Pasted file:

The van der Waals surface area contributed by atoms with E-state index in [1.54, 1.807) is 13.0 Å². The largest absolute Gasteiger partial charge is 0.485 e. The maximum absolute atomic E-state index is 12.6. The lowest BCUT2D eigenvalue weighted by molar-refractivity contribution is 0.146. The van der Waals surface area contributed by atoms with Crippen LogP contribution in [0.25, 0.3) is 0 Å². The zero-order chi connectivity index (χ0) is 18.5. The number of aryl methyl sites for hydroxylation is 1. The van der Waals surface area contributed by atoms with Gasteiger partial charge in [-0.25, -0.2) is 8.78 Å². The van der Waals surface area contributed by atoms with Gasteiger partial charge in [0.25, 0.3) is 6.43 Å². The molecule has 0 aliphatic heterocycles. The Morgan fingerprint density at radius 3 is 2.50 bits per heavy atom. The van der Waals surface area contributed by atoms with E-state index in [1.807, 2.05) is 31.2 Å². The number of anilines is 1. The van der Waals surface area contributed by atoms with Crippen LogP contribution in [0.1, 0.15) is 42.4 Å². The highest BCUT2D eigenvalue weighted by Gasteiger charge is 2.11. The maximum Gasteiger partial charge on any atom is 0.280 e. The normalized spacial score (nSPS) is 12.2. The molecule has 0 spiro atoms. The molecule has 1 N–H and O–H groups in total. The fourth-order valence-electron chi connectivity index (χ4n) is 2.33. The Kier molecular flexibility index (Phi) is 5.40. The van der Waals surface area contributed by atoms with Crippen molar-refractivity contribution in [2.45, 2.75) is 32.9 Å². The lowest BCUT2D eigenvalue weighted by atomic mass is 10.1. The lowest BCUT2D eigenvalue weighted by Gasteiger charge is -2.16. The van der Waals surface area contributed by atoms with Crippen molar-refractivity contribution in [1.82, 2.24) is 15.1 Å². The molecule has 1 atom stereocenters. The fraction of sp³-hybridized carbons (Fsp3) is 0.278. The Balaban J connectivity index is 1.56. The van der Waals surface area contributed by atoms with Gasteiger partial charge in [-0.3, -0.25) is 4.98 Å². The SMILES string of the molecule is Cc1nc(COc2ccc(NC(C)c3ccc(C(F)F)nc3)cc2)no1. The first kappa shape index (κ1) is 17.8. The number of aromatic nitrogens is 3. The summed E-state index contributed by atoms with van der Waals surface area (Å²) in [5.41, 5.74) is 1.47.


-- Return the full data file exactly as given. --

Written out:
The van der Waals surface area contributed by atoms with E-state index in [1.54, 1.807) is 13.0 Å². The largest absolute Gasteiger partial charge is 0.485 e. The maximum absolute atomic E-state index is 12.6. The lowest BCUT2D eigenvalue weighted by molar-refractivity contribution is 0.146. The van der Waals surface area contributed by atoms with Crippen LogP contribution in [0.25, 0.3) is 0 Å². The zero-order chi connectivity index (χ0) is 18.5. The number of aryl methyl sites for hydroxylation is 1. The van der Waals surface area contributed by atoms with Gasteiger partial charge in [-0.25, -0.2) is 8.78 Å². The van der Waals surface area contributed by atoms with Gasteiger partial charge in [0.25, 0.3) is 6.43 Å². The molecule has 0 aliphatic heterocycles. The Morgan fingerprint density at radius 3 is 2.50 bits per heavy atom. The van der Waals surface area contributed by atoms with E-state index in [1.807, 2.05) is 31.2 Å². The number of anilines is 1. The van der Waals surface area contributed by atoms with Crippen LogP contribution in [0.1, 0.15) is 42.4 Å². The highest BCUT2D eigenvalue weighted by Gasteiger charge is 2.11. The maximum Gasteiger partial charge on any atom is 0.280 e. The normalized spacial score (nSPS) is 12.2. The molecule has 0 spiro atoms. The molecule has 1 N–H and O–H groups in total. The fourth-order valence-electron chi connectivity index (χ4n) is 2.33. The Kier molecular flexibility index (Phi) is 5.40. The van der Waals surface area contributed by atoms with Crippen molar-refractivity contribution in [2.45, 2.75) is 32.9 Å². The lowest BCUT2D eigenvalue weighted by atomic mass is 10.1. The lowest BCUT2D eigenvalue weighted by Gasteiger charge is -2.16. The van der Waals surface area contributed by atoms with Crippen molar-refractivity contribution in [1.82, 2.24) is 15.1 Å². The molecule has 1 atom stereocenters. The fraction of sp³-hybridized carbons (Fsp3) is 0.278. The Balaban J connectivity index is 1.56. The van der Waals surface area contributed by atoms with Gasteiger partial charge in [-0.3, -0.25) is 4.98 Å². The SMILES string of the molecule is Cc1nc(COc2ccc(NC(C)c3ccc(C(F)F)nc3)cc2)no1. The first kappa shape index (κ1) is 17.8. The number of aromatic nitrogens is 3. The summed E-state index contributed by atoms with van der Waals surface area (Å²) in [5.41, 5.74) is 1.47.